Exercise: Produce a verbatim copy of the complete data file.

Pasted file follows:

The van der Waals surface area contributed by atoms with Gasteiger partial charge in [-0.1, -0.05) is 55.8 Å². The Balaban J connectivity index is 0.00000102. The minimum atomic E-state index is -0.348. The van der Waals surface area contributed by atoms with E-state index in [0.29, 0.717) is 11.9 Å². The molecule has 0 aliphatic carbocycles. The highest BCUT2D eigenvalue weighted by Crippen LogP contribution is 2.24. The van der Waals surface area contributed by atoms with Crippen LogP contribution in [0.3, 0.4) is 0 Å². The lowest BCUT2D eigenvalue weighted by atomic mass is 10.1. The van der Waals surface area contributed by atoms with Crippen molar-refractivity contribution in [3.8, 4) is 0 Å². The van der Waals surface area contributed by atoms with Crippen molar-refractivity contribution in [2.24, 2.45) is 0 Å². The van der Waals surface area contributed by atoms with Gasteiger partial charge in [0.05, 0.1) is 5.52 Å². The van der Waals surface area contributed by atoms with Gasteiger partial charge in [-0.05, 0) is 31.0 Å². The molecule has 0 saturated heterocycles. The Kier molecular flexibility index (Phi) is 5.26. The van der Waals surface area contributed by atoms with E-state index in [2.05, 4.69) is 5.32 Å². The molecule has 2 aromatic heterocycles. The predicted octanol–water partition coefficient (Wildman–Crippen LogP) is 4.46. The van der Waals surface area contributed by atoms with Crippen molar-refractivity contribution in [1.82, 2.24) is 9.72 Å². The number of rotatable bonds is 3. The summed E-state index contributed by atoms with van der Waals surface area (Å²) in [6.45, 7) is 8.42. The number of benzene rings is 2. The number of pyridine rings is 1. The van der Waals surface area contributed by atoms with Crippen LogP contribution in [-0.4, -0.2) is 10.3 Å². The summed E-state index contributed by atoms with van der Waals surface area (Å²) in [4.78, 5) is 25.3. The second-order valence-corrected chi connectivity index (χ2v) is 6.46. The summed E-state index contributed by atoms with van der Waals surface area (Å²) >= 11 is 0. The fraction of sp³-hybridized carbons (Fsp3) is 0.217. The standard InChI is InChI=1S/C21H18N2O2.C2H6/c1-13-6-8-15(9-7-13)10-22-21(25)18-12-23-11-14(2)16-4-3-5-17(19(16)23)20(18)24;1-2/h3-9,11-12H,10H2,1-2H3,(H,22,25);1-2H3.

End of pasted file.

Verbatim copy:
The van der Waals surface area contributed by atoms with Gasteiger partial charge in [-0.1, -0.05) is 55.8 Å². The Balaban J connectivity index is 0.00000102. The minimum atomic E-state index is -0.348. The van der Waals surface area contributed by atoms with E-state index in [0.29, 0.717) is 11.9 Å². The molecule has 0 aliphatic carbocycles. The highest BCUT2D eigenvalue weighted by Crippen LogP contribution is 2.24. The van der Waals surface area contributed by atoms with Crippen LogP contribution in [0.3, 0.4) is 0 Å². The lowest BCUT2D eigenvalue weighted by atomic mass is 10.1. The van der Waals surface area contributed by atoms with Crippen molar-refractivity contribution in [3.8, 4) is 0 Å². The van der Waals surface area contributed by atoms with Crippen molar-refractivity contribution in [2.24, 2.45) is 0 Å². The van der Waals surface area contributed by atoms with Gasteiger partial charge in [0.05, 0.1) is 5.52 Å². The van der Waals surface area contributed by atoms with Gasteiger partial charge in [-0.05, 0) is 31.0 Å². The molecule has 0 saturated heterocycles. The Kier molecular flexibility index (Phi) is 5.26. The van der Waals surface area contributed by atoms with E-state index in [2.05, 4.69) is 5.32 Å². The molecule has 2 aromatic heterocycles. The predicted octanol–water partition coefficient (Wildman–Crippen LogP) is 4.46. The van der Waals surface area contributed by atoms with Crippen molar-refractivity contribution in [1.82, 2.24) is 9.72 Å². The number of rotatable bonds is 3. The summed E-state index contributed by atoms with van der Waals surface area (Å²) in [6.45, 7) is 8.42. The number of benzene rings is 2. The number of pyridine rings is 1. The van der Waals surface area contributed by atoms with Crippen LogP contribution in [-0.4, -0.2) is 10.3 Å². The summed E-state index contributed by atoms with van der Waals surface area (Å²) in [4.78, 5) is 25.3. The second-order valence-corrected chi connectivity index (χ2v) is 6.46. The summed E-state index contributed by atoms with van der Waals surface area (Å²) >= 11 is 0. The fraction of sp³-hybridized carbons (Fsp3) is 0.217. The standard InChI is InChI=1S/C21H18N2O2.C2H6/c1-13-6-8-15(9-7-13)10-22-21(25)18-12-23-11-14(2)16-4-3-5-17(19(16)23)20(18)24;1-2/h3-9,11-12H,10H2,1-2H3,(H,22,25);1-2H3.